umu.sePublications
Change search
CiteExportLink to record
Permanent link

Direct link
Cite
Citation style
  • apa
  • ieee
  • modern-language-association-8th-edition
  • vancouver
  • Other style
More styles
Language
  • de-DE
  • en-GB
  • en-US
  • fi-FI
  • nn-NO
  • nn-NB
  • sv-SE
  • Other locale
More languages
Output format
  • html
  • text
  • asciidoc
  • rtf
Community and Ecosystem Responses to Elevational Gradients: Processes, Mechanisms, and Insights for Global Change
Department of Forest Ecology and Management, Swedish University of Agricultural Sciences (SLU), SE–901 83, Umeå, Sweden. (Arcum)
Center for Macroecology, Evolution and Climate, Natural History Museum of Denmark, University of Copenhagen, DK-2100 Copenhagen, Denmark.
Department of Forest Ecology and Management, Swedish University of Agricultural Sciences (SLU), SE–901 83, Umeå, Sweden and Rocky Mountain Biological Lab, Crested Butte, Colorado 81224, USA and Department of Ecology and Evolutionary Biology, University of Tennessee, Knoxville, Tennessee 37996, USA.
2013 (English)In: Annual Review of Ecology, Evolution and Systematics: Vol. 44, ANNUAL REVIEWS, 2013, 261-280 p.Chapter in book (Refereed)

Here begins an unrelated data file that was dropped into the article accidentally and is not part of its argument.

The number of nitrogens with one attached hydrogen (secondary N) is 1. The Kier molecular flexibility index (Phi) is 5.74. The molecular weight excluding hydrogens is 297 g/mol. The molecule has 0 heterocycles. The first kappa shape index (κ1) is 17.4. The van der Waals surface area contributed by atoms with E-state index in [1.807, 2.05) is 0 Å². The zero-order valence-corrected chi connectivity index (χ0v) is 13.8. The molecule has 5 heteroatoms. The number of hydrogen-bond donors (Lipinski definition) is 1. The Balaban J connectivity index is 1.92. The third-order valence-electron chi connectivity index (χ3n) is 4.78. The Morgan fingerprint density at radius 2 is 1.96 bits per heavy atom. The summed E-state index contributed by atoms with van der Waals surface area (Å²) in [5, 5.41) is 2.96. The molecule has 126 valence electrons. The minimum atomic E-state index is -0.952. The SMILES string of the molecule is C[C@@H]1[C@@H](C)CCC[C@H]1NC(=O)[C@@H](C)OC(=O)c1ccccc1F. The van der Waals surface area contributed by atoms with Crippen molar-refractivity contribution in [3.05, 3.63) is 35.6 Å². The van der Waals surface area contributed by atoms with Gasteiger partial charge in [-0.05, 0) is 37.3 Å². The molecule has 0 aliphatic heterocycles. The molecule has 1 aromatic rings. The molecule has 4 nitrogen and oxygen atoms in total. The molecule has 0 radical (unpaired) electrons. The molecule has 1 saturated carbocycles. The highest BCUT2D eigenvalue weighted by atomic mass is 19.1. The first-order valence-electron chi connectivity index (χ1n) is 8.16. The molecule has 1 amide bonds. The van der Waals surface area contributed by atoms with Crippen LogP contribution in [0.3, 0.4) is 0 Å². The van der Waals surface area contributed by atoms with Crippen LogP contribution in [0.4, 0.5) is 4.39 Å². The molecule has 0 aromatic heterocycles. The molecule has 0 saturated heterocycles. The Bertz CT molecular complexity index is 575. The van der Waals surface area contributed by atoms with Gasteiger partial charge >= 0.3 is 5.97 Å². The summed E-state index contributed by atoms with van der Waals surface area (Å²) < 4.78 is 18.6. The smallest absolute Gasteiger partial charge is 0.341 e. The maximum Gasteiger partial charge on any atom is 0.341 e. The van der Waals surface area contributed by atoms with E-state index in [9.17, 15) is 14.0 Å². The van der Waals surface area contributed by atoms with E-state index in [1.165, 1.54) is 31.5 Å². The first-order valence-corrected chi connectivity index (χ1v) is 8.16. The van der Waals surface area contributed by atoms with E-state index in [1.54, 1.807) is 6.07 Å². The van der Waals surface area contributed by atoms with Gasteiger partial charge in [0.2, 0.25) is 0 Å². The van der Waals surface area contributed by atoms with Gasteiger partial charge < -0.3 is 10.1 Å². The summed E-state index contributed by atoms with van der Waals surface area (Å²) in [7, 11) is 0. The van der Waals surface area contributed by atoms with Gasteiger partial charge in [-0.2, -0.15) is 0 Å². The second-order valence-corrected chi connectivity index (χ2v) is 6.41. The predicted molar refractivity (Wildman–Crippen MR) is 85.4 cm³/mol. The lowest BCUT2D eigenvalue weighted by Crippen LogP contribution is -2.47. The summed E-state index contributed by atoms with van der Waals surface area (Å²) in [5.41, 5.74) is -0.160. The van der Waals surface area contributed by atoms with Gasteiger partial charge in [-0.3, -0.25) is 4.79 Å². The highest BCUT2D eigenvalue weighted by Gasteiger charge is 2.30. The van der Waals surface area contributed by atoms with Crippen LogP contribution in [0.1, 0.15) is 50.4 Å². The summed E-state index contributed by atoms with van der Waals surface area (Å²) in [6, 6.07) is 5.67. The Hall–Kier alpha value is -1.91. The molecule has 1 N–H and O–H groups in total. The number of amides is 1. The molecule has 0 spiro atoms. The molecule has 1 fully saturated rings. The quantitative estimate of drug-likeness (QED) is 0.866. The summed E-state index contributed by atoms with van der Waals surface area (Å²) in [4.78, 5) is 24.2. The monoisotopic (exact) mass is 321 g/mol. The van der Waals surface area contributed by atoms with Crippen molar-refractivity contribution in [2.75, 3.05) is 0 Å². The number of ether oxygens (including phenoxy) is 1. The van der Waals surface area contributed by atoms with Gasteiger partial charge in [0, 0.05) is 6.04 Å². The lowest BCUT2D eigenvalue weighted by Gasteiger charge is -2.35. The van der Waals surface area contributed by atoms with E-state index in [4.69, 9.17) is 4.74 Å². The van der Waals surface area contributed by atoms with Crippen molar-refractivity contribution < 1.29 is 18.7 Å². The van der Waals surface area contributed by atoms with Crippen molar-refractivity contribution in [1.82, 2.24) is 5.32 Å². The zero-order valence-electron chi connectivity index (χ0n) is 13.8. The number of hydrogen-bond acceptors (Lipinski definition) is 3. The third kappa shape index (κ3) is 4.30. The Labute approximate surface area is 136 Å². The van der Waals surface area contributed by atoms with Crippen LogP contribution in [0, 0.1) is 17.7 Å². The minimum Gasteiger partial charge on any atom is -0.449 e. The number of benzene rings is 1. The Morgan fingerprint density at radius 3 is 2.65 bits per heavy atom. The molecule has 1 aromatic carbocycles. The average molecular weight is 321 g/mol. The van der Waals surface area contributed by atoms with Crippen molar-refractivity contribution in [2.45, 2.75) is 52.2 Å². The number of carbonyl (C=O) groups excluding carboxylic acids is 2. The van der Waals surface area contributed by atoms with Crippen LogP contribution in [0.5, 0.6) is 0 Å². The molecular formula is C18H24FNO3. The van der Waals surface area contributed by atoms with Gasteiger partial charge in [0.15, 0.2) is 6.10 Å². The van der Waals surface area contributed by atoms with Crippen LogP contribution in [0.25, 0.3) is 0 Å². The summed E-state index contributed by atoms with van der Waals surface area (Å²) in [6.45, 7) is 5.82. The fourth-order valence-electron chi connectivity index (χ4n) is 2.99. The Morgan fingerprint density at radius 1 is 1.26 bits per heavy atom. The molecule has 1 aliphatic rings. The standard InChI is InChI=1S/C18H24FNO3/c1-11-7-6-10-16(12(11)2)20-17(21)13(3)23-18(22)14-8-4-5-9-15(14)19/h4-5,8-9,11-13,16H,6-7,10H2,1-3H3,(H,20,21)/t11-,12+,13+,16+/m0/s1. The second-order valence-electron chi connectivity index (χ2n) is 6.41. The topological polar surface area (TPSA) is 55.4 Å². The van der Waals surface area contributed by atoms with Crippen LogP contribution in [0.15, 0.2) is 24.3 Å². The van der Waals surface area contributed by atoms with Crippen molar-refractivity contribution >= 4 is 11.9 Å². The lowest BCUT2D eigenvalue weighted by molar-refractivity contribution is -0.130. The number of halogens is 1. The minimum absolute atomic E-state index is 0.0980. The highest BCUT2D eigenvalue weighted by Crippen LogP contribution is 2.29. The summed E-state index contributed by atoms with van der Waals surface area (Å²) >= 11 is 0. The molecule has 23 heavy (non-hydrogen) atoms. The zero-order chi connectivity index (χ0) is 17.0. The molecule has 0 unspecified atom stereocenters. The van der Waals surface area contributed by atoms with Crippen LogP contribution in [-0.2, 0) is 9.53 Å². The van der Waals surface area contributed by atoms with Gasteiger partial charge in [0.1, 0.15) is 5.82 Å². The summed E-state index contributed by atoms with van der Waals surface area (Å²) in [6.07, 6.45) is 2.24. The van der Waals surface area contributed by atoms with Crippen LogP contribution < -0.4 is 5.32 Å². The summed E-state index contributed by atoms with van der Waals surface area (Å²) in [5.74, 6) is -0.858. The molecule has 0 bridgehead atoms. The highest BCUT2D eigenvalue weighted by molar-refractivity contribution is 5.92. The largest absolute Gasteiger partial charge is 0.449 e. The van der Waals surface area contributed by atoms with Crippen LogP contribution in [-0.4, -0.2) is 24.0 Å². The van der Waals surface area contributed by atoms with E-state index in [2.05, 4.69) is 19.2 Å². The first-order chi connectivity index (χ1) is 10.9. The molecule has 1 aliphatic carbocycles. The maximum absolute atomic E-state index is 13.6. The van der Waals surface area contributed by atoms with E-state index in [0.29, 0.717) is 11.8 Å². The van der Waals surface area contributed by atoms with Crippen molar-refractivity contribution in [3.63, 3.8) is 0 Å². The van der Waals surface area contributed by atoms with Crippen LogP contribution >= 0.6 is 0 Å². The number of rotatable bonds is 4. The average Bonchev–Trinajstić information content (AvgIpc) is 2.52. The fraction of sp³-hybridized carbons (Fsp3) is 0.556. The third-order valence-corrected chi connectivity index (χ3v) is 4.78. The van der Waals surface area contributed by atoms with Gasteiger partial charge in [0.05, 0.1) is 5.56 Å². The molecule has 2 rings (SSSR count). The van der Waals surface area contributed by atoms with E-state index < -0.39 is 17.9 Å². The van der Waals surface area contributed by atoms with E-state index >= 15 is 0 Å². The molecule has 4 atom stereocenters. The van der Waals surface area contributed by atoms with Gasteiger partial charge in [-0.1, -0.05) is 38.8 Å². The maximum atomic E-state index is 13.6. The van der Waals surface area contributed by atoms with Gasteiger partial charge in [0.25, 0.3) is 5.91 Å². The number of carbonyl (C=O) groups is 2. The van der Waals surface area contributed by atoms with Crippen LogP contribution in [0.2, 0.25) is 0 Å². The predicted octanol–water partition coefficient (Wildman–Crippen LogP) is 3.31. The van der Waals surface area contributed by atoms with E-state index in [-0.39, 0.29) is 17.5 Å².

Abstract [en]

Community structure and ecosystem processes often vary along elevational gradients. Their responses to elevation are commonly driven by changes in temperature, and many community- and ecosystem-level variables therefore frequently respond similarly to elevation across contrasting gradients. There are also many exceptions, sometimes because other factors such as precipitation can also vary with elevation. Given this complexity, our capacity to predict when and why the same variable responds differently among disparate elevational gradients is often limited. Furthermore, there is utility in using elevational gradients for understanding community and ecosystem responses to global climate change at much larger spatial and temporal scales than is possible through conventional ecological experiments. However, future studies that integrate elevational gradient approaches with experimental manipulations will provide powerful information that can improve predictions of climate change impacts within and across ecosystems.

Place, publisher, year, edition, pages
ANNUAL REVIEWS, 2013. 261-280 p.
Series
Annual Review of Ecology Evolution and Systematics, ISSN 1543-592X ; 44
Keyword [en]
biotic interactions, diversity, nutrient cycling, mountains, warming experiments, fertilization
National Category
Ecology
Identifiers
URN: urn:nbn:se:umu:diva-86862DOI: 10.1146/annurev-ecolsys-110512-135750ISI: 000329821800013ISBN: 978-0-8243-1444-6 (print)OAI: oai:DiVA.org:umu-86862DiVA: diva2:704765
Available from: 2014-03-13 Created: 2014-03-11 Last updated: 2017-01-23Bibliographically approved

Open Access in DiVA

No full text

Other links

Publisher's full text

Search in DiVA

By author/editor
Sundqvist, Maja
Ecology

Search outside of DiVA

GoogleGoogle Scholar

doi
isbn
urn-nbn

Altmetric score

doi
isbn
urn-nbn
Total: 120 hits
CiteExportLink to record
Permanent link

Direct link
Cite
Citation style
  • apa
  • ieee
  • modern-language-association-8th-edition
  • vancouver
  • Other style
More styles
Language
  • de-DE
  • en-GB
  • en-US
  • fi-FI
  • nn-NO
  • nn-NB
  • sv-SE
  • Other locale
More languages
Output format
  • html
  • text
  • asciidoc
  • rtf